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Showing articles with tag: overcoming-dyslexia | Clear

Dyslexia Research VI: Repetition, the Second Cornerstone in Overcoming Dyslexia

Rote, which is the outcome of repetition, means to do something in a routine or fixed way, to respond automatically by memory alone, without thought. Repetition thus leads to fast, effortless, autonomous and automatic processing...

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Case Study: Overcoming Severe Dyslexia, Dyscalculia and Low IQ

Meet Maddie, a 10-year-old who had been diagnosed with severe dyslexia, moderate dyscalculia, ADHD, and low IQ (low 80s). People who had evaluated her said that they had never seen dyslexia as severe as this before. Her parents had been told by more than one professional that Maddie would probably never read, and that they should try to find things that Maddie could be successful with outside of academics, because she would never be successful in academics...

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Defeating Dyslexia and Dysgraphia: A Live Case Study

Ten-year-old Dalton has been diagnosed with dyslexia and developmental coordination disorder (dyspraxia) at Texas Scottish Rite Hospital for Children, and with dyslexia and dysgraphia by a multidisciplinary team at his school. Despite occupational therapy, speech therapy, physical therapy and putting three Orton-Gillingham-based programs to the test, he continued to struggle.

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Help Your Child Overcome Dyslexia

Most children look forward to learning to read and, in fact, do so quickly. For dyslexic children, however, the experience is very different: For them, reading, which seems to come effortlessly for everyone else, appears to be beyond their grasp. The process whereby they learn to transform what are essentially abstract squiggles on a page into meaningful letters, then sounds, then words, and then entire sentences and paragraphs, seems to be an impossible task.

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A Parent’s Story: Dyslexic Gets to Love Reading (+ Update Four Years Later)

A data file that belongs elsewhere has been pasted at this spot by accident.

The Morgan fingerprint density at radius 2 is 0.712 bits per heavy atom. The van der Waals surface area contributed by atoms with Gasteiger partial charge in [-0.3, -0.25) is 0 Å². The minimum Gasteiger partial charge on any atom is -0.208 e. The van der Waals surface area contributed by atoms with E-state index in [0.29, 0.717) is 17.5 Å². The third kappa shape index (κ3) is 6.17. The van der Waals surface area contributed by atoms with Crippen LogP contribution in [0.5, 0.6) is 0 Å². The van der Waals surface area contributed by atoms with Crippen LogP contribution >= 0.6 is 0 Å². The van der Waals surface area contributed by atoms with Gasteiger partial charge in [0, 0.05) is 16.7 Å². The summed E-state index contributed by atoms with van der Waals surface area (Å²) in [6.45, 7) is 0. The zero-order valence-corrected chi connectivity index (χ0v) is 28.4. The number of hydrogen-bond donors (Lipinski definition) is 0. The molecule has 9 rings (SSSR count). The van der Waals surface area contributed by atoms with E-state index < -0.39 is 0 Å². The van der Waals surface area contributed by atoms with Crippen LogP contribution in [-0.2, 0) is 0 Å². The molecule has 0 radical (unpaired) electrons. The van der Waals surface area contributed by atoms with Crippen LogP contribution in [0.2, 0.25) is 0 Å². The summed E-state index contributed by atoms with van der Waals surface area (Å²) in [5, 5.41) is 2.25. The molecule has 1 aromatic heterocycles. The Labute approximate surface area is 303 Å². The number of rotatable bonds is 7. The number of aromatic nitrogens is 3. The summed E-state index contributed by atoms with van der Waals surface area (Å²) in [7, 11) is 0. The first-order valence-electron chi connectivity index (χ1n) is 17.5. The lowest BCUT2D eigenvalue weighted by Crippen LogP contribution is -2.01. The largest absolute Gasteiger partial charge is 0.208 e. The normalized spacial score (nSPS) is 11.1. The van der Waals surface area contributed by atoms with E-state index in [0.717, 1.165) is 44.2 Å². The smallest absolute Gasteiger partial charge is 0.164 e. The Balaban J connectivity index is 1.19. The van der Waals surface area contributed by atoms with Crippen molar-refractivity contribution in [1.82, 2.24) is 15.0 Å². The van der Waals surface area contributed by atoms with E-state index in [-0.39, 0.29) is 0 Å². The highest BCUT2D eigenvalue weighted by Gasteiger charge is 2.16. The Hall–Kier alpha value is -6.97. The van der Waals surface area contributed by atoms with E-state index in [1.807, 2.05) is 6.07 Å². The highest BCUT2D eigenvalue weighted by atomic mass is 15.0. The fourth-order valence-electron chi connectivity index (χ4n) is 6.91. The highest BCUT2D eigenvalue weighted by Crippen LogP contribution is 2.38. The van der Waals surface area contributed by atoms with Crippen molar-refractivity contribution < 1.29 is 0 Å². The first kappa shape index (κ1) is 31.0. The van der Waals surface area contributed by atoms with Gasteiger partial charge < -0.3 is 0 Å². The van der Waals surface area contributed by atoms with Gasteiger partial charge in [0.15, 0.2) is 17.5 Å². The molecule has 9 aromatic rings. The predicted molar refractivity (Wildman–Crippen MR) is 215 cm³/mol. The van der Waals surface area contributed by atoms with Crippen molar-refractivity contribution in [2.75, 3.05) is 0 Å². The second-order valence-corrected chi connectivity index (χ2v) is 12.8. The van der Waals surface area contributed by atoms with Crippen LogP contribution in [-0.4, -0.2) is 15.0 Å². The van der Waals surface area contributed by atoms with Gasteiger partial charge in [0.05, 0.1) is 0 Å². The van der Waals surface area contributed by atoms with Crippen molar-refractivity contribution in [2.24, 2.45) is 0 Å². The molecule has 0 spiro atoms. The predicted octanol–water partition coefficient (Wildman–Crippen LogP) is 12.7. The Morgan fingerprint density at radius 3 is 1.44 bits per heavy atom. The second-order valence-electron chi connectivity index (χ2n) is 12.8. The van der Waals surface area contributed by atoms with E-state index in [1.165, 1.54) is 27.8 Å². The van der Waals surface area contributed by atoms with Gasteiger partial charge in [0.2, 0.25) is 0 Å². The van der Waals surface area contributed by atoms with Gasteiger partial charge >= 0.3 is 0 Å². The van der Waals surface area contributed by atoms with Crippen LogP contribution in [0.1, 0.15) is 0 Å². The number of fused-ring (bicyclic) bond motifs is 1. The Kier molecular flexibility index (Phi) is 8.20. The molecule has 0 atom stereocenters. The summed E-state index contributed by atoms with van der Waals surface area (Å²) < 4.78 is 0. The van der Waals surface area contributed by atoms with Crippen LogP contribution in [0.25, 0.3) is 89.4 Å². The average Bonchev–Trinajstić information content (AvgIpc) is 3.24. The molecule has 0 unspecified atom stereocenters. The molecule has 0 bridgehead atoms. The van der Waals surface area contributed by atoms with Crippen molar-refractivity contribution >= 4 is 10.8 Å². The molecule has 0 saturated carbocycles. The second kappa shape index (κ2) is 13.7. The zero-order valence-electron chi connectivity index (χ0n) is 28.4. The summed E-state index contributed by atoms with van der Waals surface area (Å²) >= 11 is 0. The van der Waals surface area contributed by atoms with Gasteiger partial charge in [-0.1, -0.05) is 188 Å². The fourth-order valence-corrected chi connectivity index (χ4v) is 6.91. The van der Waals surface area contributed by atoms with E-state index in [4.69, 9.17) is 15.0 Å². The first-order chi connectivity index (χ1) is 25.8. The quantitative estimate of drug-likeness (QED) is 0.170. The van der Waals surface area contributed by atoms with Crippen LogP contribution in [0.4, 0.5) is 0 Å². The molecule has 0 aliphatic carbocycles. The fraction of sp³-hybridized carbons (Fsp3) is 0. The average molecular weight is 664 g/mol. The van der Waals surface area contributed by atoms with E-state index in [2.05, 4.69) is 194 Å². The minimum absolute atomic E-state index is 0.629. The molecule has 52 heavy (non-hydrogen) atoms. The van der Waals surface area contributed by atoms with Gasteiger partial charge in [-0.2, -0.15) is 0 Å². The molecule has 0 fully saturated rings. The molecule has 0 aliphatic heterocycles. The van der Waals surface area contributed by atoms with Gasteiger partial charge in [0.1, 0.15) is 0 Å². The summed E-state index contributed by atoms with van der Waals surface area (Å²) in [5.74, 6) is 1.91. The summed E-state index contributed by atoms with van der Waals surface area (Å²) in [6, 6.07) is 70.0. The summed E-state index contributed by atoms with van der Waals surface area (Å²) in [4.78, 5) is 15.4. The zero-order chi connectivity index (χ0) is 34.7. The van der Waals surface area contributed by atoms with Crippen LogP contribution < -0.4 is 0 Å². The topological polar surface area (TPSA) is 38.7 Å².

A mother in Fullerton writes about her dyslexic daughter's progress after two weeks on our program. Also read the surprise update, that was received four years later, on November 14, 2017.

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Overcoming Dyslexia and Severe Reading Difficulties

Most children look forward to learning to read and, in fact, do so quickly. For dyslexic children, however, the experience is very different: For them, reading, which seems to come effortlessly for everyone else, appears to be beyond their grasp. The process whereby they learn to transform what are essentially abstract squiggles on a page into meaningful letters, then sounds, then words, and then entire sentences and paragraphs, seems to be an impossible task.

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Help, My Child Has Dyslexia (Part 5)

No one can ever prepare a parent for two things: the immeasurable love that comes with having a child; and the sorrow and confusion that comes when your child appears to learn in a different way from other children. Knowing that literacy is key to success in both school and employment settings and society at large, can fill a parent with fear.

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Help, My Child Has Dyslexia (Part 4)

Imagine how a parent feels if, despite doing all the right things - such as buying them lots of children’s books and reading to them every night - their child struggles to learn to read when they start school. It comes as a total surprise in that there is no apparent reason why this should happen...

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Help, My Child Has Dyslexia (Part 3)

Dyslexia isn't just an academic and individual problem; it's also a family problem. Having a child with a learning problem impacts the entire family. Parents, brothers, sisters, and even grandparents become involved, must adjust, and are changed in the process.

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Help, My Child Has Dyslexia (Part 1)

There are few things that create so much tension within a parent as a child who struggles with reading, spelling and writing. Whereas most children find it easy, or relatively easy, for one out of five children this experience is very different.

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Is Dyslexia a Brain Dysfunction? An Alternative Interpretation of the Facts

Research indicates that the dyslexic’s brain differs from that of a “normal” reader. Does this mean that dyslexia is caused by a neurological dysfunction or is there an alternative interpretation that explains these differences?

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A Parent’s Story: Overcoming Dyslexia

I never thought I would be writing this statement, but my dyslexic son doesn’t seem to be dyslexic anymore! The symptoms have all disappeared. After all I’ve read on the subject of learning difficulties, this was not supposed to happen!

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